The day started off with Molly Burch and her band at Barracuda’s. Burch’s sweet, soft country voice is reminiscent of Loretta Lynn. Besides the band’s obvious country aspect, they also brought a mellow jazzy feel to the show and occasionally a southern-rock guitar solo gave the act some real punch. Burch and the band members call Austin home, which brought a larger crowd than normal. The band played a lot of great songs, including a rousing performance of “Try.”
We then headed over to Girlpool at Container to catch the end of their set. The band lived up to their reputation, as the two vocalists – Cleo Tucker and Harmony Trividad – brought powerful vocals. Songs would often go from very sincere to these powerful harmonies. The crowd, decked out in St. Paddy’s day gear, was as pumped as the band was making for a great atmosphere.
After Girlpool, we headed next door to Clive Bar to see Cameron Avery of Tame Impala, Pond, and The Growl. Avery came on alone at first and played “C’est Toi,” the most intimate of all the songs he played, most of which were love songs. Avery’s set, and his solo music, is very different than the other projects he’s worked on, which have tended to be psychedelic rock. Avery’s solo stuff is reminiscent of the more tender, soulful music of the 40s, 50s and 60s. The set contained mostly music from Avery’s new album, Ripe Dreams, Pipe Dreams – released on February 13th of this year. For most of the show the band kept the beat while Avery proved his rock star status. However, it was an unbelievable performance for people looking to celebrate St. Paddy’s, so perhaps the love songs weren’t the best fit for an extra riled up crowd. Avery closed out with “Dance With Me,” and walked off the stage.
We then headed to Canada House to see a couple bands from the homeland. I.D.A.L.G. was up first and they really packed a punch. They brought a wall of loud, messy, sound – and it was great. The six-piece band filled up the stage and stayed true to their garage rock brand. The next band at Canada house was Best Fern, we were able to catch their last song. The band had an interesting setup – they both worked on an electronic board while one of them sang, the one song we saw sounded great.
We headed back outside for We Are Wolves, who really brought the heat. Their hard rock style oozed from every pore, it was incredible to see their drummer – Pierre-Luc Bégin – standing for the whole set, jumping around behind the kit but never missing a beat. Their sound reminded me of The Vines, or similar early-2000 rock, but with a little more spice. The crowd really thickened as they started to play “Wicked Games” off of Wrong, which was released in 2016 to critical acclaim.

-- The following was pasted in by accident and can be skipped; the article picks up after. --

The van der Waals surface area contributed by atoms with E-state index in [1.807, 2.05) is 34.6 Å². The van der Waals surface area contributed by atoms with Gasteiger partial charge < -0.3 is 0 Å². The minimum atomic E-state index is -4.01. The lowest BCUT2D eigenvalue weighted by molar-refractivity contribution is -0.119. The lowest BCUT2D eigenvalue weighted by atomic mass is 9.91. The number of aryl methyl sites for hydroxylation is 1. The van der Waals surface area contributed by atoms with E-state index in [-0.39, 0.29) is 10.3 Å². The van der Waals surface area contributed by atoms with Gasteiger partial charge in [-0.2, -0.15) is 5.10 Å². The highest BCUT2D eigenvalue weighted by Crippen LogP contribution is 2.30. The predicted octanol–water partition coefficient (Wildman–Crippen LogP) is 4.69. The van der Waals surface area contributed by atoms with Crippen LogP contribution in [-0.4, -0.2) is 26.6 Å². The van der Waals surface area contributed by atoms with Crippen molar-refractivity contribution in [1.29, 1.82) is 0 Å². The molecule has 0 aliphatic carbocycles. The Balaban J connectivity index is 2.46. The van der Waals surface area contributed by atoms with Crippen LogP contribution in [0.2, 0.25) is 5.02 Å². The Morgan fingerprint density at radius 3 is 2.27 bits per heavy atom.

We left Canada House and headed to The Mohawk, catching the last bunch of songs The Pooches played on the indoor stage. The Pooches, out of Glasgow, Scotland, brought their pure indie rock sound, with gentle vocals and bouncing guitar. The band treated the audience to a slew of new, unreleased songs for the end of their set. The crowd venue really started to fill up for SOHN, who was playing on the outdoor stage following The Pooches. SOHN brought his brand of dark synths and rolling beats, highlighted by his incredible voice, opening with crowd favourite and hit single, “Conrad.” Moreover, most of SOHN’s set consisted of songs from his new album Rennen, which was released February 13th of this year. It was a great atmosphere as SOHN kept the solid beat moving.
The next band that performed was the Lemon Twigs, who have risen to prominence as of late. Their revision of classic 50s and 60s rock is a delight to watch. They opened with “I Want to Prove to You,” their hit single off their latest release, Do Hollywood. Their set consisted of a selection of more songs off the album, with multi-instrumental brothers, Brian and Michael D’Addario, switching between guitar, drums and vocals. Michael, the younger of the two, entertained the crowd with numerous splits and kicks, which really hammered home their homage to rock stars of the past.
Another great day at SXSW in the books.